Herbal medicine is the only form of medical treatment that has been used by every culture on earth throughout history. Each culture developed its own unique herbal remedies using available indigenous plant species. Today, we live in a global village and can draw on the traditions of many of these cultures. There is no doubt that this can be of tremendous benefit, but it can be confusing, too. How do you go about choosing a herbalist when you can choose between so many modalities? One way to start is to look at a few of the more common types of herbal medicine that are available in Australia today.
Traditional Chinese Medicine
Traditional Chinese Medicine (TCM) is a complete medical system that includes acupuncture, acupressure, herbal remedies and other forms of treatment. All of them are based on the same ancient Taoist principles of balancing Yin and Yang. These two words are difficult to translate into English, but basically represent the polar opposites that give rise to and maintain life. When these two forces are in balance, the life force (Qi) remains strong and we are in a state of health. When one of them is stronger than the other, the body becomes unhealthy.
Indian Ayurvedic Medicine
Ayurvedic medicine dates back at least 5000 years. The word "ayur" means "life", while "veda" translates into "science." Thus, ayurveda is the "science of life." Like TCM, Ayurvedic medicine is considered an alternative or complementary form of medicine in the West, but for thousands of years was the only form of medicine available in India. Like TCM, Ayurveda is based on balancing the life forces, but instead of the two opposite energies of Yin and Yang, it works with the elemental energies of vata (air), pitta (fire and water) and kapha (water and earth).
Western Herbal Medicine
As is true throughout the world, our Western herbal medical tradition has ancient roots. It can be argued that until the 20th century, all Westerner pharmacology was basically herbal medicine, since researchers focused on finding plant-based treatments for illness. Hippocrates, the "Father of Modern Medicine" wrote the famous lines, "Let your foods be your medicines, and your medicines your food" back in about 400 BC. Western herbalists use only whole plants or plant parts to treat clients as well as teas, capsules, essential oils and extracts.
Choosing a Herbalist
All of these herbal traditions have long and distinguished histories. Which one should you choose? That will depend on a couple of factors:
- Which one resonates with you and your lifestyle? If you practice yoga, you may want to try Ayurvedic medicine. If you like Tai Chi, TCM may appeal to you. If you feel more in tune with our Western traditions, then you may feel drawn to a herbalist from a Western tradition.
- What are you seeking treatment for? While not strictly defined as herbalists, aromatherapists use herbs as part of a general wellness treatment and homeopathic treatments for specific diseases contain active herbal ingredients. One of these therapies may also be of help to you.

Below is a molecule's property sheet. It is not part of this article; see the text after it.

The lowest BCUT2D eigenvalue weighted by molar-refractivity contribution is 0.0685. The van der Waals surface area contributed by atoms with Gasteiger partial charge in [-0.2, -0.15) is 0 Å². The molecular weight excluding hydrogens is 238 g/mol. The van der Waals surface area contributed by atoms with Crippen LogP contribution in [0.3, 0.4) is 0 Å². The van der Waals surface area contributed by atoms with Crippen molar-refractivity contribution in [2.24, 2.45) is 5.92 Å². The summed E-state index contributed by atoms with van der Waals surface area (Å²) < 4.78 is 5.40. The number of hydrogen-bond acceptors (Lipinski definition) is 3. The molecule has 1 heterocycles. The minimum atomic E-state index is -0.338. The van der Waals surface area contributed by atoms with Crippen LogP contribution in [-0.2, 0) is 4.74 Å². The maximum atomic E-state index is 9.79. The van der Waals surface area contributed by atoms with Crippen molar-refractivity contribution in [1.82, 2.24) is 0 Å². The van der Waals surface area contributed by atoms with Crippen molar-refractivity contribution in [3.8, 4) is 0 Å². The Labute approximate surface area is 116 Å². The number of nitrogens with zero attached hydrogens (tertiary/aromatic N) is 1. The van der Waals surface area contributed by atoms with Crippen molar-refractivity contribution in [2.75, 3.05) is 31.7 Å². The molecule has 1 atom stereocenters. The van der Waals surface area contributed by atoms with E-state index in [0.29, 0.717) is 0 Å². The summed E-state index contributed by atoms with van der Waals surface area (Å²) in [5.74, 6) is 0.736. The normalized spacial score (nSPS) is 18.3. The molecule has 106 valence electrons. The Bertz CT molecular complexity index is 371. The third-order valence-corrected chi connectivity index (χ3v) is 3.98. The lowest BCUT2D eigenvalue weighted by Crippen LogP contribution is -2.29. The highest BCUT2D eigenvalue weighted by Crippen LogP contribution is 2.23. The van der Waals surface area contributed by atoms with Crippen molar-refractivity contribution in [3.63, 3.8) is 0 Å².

Training and Qualifications for Herbalists
While all herbalists work with medicinal plants to restore and maintain health, they follow a specific process that they learnt back in college or university. Some of them took up herbal medicine as a college elective, while others had it as their major. Apart from their varying levels of knowledge, herbalists have different ways of diagnosing and treating ailments.
That goes without saying that you should check the qualifications of a herbalist first before consulting them, to determine whether or not their approach to healing is suitable for you. A qualified TCM practitioner holds a bachelor's degree in health science with a major in Chinese medicine. Additionally, they are registered with the Chinese Medicine Board of Australia.
A TCM practitioner prescribes herbs to balance the qi in the body's meridian systems and, ultimately, improve the functions of different organ systems. They may prescribe raw herbs or granulated or powdered herbs.
If you're looking for an Ayurvedic practitioner, make sure that the person you work with has completed at least a diploma-level qualification or advanced diploma in Ayurveda. You also want someone who's a registered member of the Australasian Association of Ayurveda (AAA), or other professional organisations of professional Ayurvedic doctors, to ensure that their treatment methods conform to industry standards.
Most Ayurvedic practitioners use fresh herbs to balance the flow of energy in a person's body, while taking into account their unique constitution.
Finding a Qualified Herbalist
As part of a holistic approach to health, many practitioners combine herbal medicine with massage and other treatments. This is great, but it can complicate the process of finding the right herbalist for your needs. You can narrow down your search by using the Natural Therapy Pages to find a qualified herbalist in your area. See what he or she has to offer and if it sounds like it is what you want, arrange for an initial consultation.
It is always better to consult with a trained herbalist rather than self-prescribe herbal remedies. Some of these remedies can interact negatively with other medications and the purity and dosages of the herbs need to be taken into consideration, as well.